On what MMA promotion had a contract for her

“Bellator. I would’ve been able to box, as well, but I’m glad I didn’t go in that direction, because boxing — you never perfect boxing. You never perfect the sport, there’s always room to grow and learn. It’s hard enough. Imagine trying to dabble in two sports, the footwork’s different, it’s so different. I’m glad I didn’t go in that direction.”

On if she misses Muay Thai

“Not really. I love boxing. … It’s definitely tougher on the body. In boxing, we’re trained to defend punches, and we know they go here to here. But kicks going to the head, kicks going to the legs, elbows coming in there. … At first, you build miniature fractures in your shins. If I was kicking now the way I was kicking then, I probably wouldn’t walk for a week.”

On how close she is to a world title shot

“We actually tried to make that happen for this fight. We think we’re ready for the belt. We’ve had some good opponents who have challenged me in different ways, they’ve all brought something different to the table, which is what you want in your first few years. We wanted it for this fight, but we weren’t able to strike a deal with any of the champs. We’re gonna try again. We want that this year, for sure, we want those world titles this year.”“We think we’re ready for the belt. We wanted it for this fight, but we weren’t able to strike a deal with any of the champs. We’re gonna try again. We want that this year, for sure, we want those world titles this year.”

On making weight as a woman compared to men

“I really couldn’t tell you the difference because I’m not a man, I’ve never been through that weight cut. I do hear that women do struggle more, we do carry that extra amount of water weight. But cutting weight hasn’t been a problem for me. I work with Perfecting Athletes, they’re here for fight week, they cook all my meals, they monitor my water, they help with the cut on weigh-in day. It’s been really easy. It’s very scientific and healthy, I feel my absolute best. I think that’s what the problem is, a lot of people don’t know how to properly cut weight. And it’s not their fault, we’re all trying to figure this out on our own, but I’m lucky enough to have a really great team who guides me in a really scientific way.”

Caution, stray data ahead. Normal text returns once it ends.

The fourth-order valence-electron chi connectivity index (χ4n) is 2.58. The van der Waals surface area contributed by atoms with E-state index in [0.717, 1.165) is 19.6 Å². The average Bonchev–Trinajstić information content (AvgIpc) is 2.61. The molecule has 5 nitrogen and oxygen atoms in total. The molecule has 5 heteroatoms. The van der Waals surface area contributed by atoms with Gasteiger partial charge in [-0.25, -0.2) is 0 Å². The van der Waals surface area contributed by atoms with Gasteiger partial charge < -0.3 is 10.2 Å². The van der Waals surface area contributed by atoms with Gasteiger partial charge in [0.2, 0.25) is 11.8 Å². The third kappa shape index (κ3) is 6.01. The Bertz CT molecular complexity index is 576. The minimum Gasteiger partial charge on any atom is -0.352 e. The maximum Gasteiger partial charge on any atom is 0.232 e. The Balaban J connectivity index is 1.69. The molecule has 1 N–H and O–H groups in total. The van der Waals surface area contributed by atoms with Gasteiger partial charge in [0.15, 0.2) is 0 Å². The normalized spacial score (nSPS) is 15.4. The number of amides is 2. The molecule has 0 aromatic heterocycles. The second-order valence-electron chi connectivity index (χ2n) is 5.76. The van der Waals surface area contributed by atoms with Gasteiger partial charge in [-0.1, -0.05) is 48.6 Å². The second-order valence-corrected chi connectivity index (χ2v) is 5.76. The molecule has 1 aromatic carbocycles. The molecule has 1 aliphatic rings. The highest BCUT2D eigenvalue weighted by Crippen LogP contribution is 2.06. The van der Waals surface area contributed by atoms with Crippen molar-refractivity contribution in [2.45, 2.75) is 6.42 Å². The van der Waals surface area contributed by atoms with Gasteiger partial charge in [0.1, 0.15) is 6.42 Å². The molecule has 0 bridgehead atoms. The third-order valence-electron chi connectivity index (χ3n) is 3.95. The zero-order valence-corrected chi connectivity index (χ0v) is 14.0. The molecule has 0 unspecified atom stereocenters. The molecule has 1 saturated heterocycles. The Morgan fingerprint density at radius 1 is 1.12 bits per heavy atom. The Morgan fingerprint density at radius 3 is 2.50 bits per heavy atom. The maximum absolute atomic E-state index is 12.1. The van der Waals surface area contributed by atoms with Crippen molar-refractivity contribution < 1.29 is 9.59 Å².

On balancing life as an athlete and a normal life

“I actually think it creates balance. When you’re in camp and you’re ready for this fight, everything is sort of taken away from you, you’re zoned in. My coach is with me, there’s no — friends aren’t over, family’s not around, there’s no fun and games. You’re in the zone. It’s a little bit of torture when it comes down to those last couple of weeks. It’s hard work. But then when you’re done fighting, now it’s time you can dedicate to your friends, to your family, to enjoying life, maybe taking a little vacation or having a little fun. Then when do I stop? When’s my next fight, let me figure out how many weeks I need, let me get back to work. It actually creates balance for me. I know what I have to do when I have to do it, and what I’m allowed to do.”

On it being tough on friendships

“A lot of the friends I have, they are boxers. They know how it’s been. Through the years, when I first started training, I’m definitely not close with my friends from high school anymore, because I had to sacrifice a lot being a teenager and going out and partying and having to getting in the gym and doing what I had to do. I didn’t go out Friday night, because I had to get up Saturday and train. So I lost friends there, but the friends I have now who have accepted me over the years, I feel like I have a good, solid foundation of friends.”“I’m on a mission here. We’re paving the way for women’s boxing, we’re doing something that hasn’t been done before, and I want to see it through.”

On how active she plans to be

“It’s June, it’s only my second fight this year. I think Top Rank’s going to have to get me a few more fights this year, but obviously I really, really want that world title shot. I’m hoping to have it if not the next fight, definitely like, October or November. Hopefully three more fights this year.”

On whether she’d sign a million dollar UFC contract

“If it was black-and-white, like, leave boxing, come here, take this contract, give up everything you’ve started, at least you’re getting a million bucks — I wouldn’t do it, no. I’m on a mission here. I work very closely with my manager. Our wheels are always turning, we’re always thinking of new ways — how can we brand ourselves, how can we be the exception in this sport, what can we do? It’s fun for us and it’s a challenge. We’re paving the way for women’s boxing, we’re doing something that hasn’t been done before, and I want to see it through. I want to see how we can get there. And if the offer’s here today, I’m sure it’ll be there in a year or two.”